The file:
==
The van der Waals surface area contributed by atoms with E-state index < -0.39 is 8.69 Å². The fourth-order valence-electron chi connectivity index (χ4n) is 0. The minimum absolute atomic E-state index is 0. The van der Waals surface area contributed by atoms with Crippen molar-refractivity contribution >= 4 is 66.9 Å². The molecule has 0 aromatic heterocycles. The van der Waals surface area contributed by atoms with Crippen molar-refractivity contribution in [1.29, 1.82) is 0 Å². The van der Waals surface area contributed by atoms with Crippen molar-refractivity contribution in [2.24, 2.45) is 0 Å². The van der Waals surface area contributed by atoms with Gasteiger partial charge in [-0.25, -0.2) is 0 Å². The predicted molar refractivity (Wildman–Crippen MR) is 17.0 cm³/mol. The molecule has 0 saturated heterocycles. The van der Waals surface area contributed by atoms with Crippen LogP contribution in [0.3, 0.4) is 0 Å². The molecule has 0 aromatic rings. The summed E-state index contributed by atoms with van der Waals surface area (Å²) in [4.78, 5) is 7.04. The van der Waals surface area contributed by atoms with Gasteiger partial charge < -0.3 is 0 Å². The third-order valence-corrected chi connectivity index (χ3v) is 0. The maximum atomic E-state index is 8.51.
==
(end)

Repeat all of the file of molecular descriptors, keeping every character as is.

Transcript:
The van der Waals surface area contributed by atoms with E-state index < -0.39 is 8.69 Å². The fourth-order valence-electron chi connectivity index (χ4n) is 0. The minimum absolute atomic E-state index is 0. The van der Waals surface area contributed by atoms with Crippen molar-refractivity contribution >= 4 is 66.9 Å². The molecule has 0 aromatic heterocycles. The van der Waals surface area contributed by atoms with Crippen molar-refractivity contribution in [1.29, 1.82) is 0 Å². The van der Waals surface area contributed by atoms with Crippen molar-refractivity contribution in [2.24, 2.45) is 0 Å². The van der Waals surface area contributed by atoms with Gasteiger partial charge in [-0.25, -0.2) is 0 Å². The predicted molar refractivity (Wildman–Crippen MR) is 17.0 cm³/mol. The molecule has 0 saturated heterocycles. The van der Waals surface area contributed by atoms with Crippen LogP contribution in [0.3, 0.4) is 0 Å². The molecule has 0 aromatic rings. The summed E-state index contributed by atoms with van der Waals surface area (Å²) in [4.78, 5) is 7.04. The van der Waals surface area contributed by atoms with Gasteiger partial charge < -0.3 is 0 Å². The third-order valence-corrected chi connectivity index (χ3v) is 0. The maximum atomic E-state index is 8.51.